A Florida statute which prohibits all businesses operating in the state from requiring customers to provide documentary proof that they are vaccinated against COVID-19 does not violate the Free Speech and Commerce Clauses of the Constitution, a sharply divided Eleventh Circuit panel held in Norwegian Cruise Line Holdings Ltd. v. State Surgeon General, 2022 U.S. App. LEXIS 27997 (11th Cir. Oct. 6, 2022).
In 2021, the Florida Legislature enacted a statute, Florida Statute § 381.00316, which provides that “any business operating in [Florida] . . . may not require patrons or customers to provide any documentation certifying COVID-19 vaccination or postinfection recovery to gain access to, entry upon, or service from the business operations in [Florida.]” Norwegian Cruise Line, a cruise line operator, planned to resume its previously paused sailing operations and desired to confirm passenger and crew vaccination status through documentation. When the Florida Legislature passed Florida Statute § 381.00316, Norwegian sued the Surgeon General of Florida in his official capacity and moved for preliminary and permanent injunctive relief preventing the Surgeon General from enforcing the statute against Norwegian. Norwegian also asked for a declaration that the statute is unlawful as applied to Norwegian. Norwegian argued that the statute blocks communications between a business and its customers in violation of the First Amendment and disrupts the flow of interstate and international commerce without advancing any substantial state interest, in violation of the Dormant Commerce Clause.
The district court enjoined the Surgeon General from enforcing Florida Statute § 381.00316 after finding that Norwegian had a substantial likelihood of success on the merits of its constitutional claims; that Norwegian would suffer irreparable injury absent an injunction; and that the equities and public interest weigh in favor of an injunction. For the First Amendment claim, the district court held that Florida Statute § 381.00316 was a content-based restriction which failed to survive heightened scrutiny. On the Dormant Commerce Clause claim, it ruled that the Surgeon General failed to articulate how the goals of medical privacy and anti-discrimination are fulfilled by the express terms of the statute, and that the burdens on interstate commerce are likely to be clearly excessive in relation to the putative local benefits of the statute.
In an opinion written by Chief Judge William Pryor and joined by Judge Brasher, the Eleventh Circuit vacated the injunction. The court first turned to the First Amendment claim and held that it was not a content-based restriction of speech subject to heightened scrutiny but instead a regulation of economic conduct that only incidentally burdens speech. The court characterized the statute as an “anti-discrimination statute” and held that such statutes ordinarily regulate non-expressive conduct because the focal point of those statutes is on the act of discriminating against individuals, not speech. The statute, the court held, protects conduct for those who either cannot or desire not to comply with the vaccination requirements of private businesses and restricts no communications between customers and businesses. Instead, the court held, the statute only prohibits businesses from closing their doors to customers who decline to present private medical documentation.
For the Dormant Commerce Clause claim, the court explained that the Dormant Commerce Clause prohibits regulatory measures designed to benefit in-state economic interests by burdening out-of-state competitors. The court held that the proper test is whether the burden of the regulation is clearly excessive in relation to its putative local benefits. The court held that the Surgeon General had asserted a legitimate state interest in protecting residents from economic discrimination, which it explained was derived from the state’s traditional police powers. In sum, the court held that “Florida has a substantial interest in protecting its residents from economic ostracism based on their hesitancy to divulge to businesses private medical information.” And, because Florida’s substantial interests are in matters traditionally of state concern, the court held that the burdens of the statute do not clearly exceed its putative local benefits. Because the court held that Norwegian was not likely to be successful on the merits, it vacated the preliminary injunction.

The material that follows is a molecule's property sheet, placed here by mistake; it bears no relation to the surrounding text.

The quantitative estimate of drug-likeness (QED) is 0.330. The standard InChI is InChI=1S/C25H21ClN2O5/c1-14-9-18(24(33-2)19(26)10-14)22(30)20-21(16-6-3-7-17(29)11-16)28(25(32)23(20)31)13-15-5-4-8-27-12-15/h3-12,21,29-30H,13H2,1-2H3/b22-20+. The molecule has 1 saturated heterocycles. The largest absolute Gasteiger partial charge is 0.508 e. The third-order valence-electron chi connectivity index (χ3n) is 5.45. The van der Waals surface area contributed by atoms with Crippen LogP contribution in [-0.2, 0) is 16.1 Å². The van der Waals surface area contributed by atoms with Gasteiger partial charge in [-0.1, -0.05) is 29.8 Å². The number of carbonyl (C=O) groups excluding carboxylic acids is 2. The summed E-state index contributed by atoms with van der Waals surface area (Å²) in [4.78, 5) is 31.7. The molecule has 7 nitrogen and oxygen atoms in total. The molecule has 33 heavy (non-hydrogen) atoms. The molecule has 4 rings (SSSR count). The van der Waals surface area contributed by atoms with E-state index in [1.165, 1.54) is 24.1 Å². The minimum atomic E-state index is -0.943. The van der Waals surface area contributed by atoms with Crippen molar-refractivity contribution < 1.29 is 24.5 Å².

Judge Rosenbaum penned a 68-page dissent. Judge Rosenbaum opined that a state statute purporting to be for the health and safety of the state only receives strong deference for Dormant Commerce Clause purposes from federal courts where the law actually touches upon safety. Florida Statute § 381.00316, Judge Rosenbaum wrote, “wallop[s]” safety instead. Judge Rosenbaum also criticized the majority for not assessing whether Florida Statute § 381.00316 actually furthered Florida’s claimed interest as required by the Supreme Court, choosing instead to only analyze Florida’s claimed interests in the abstract.
In addition, Judge Rosenbaum pointed out that Florida itself requires proof of vaccination against many other infectious and potentially deadly and debilitating diseases to attend school and partake in other government services, which the majority opinion ignores. Judge Rosenbaum characterized the majority opinion as “half-done” because it failed to correctly evaluate the local benefits of the statute when applied to the cruise industry and balance those benefits against the burdens that it inflicts on both interstate and foreign commerce. When that analysis is performed, Judge Rosenbaum argued, it is clear that the heavy burdens of the law far outweigh any minimal benefits in the context of the cruise industry.
Posted by Rebekah Whittington.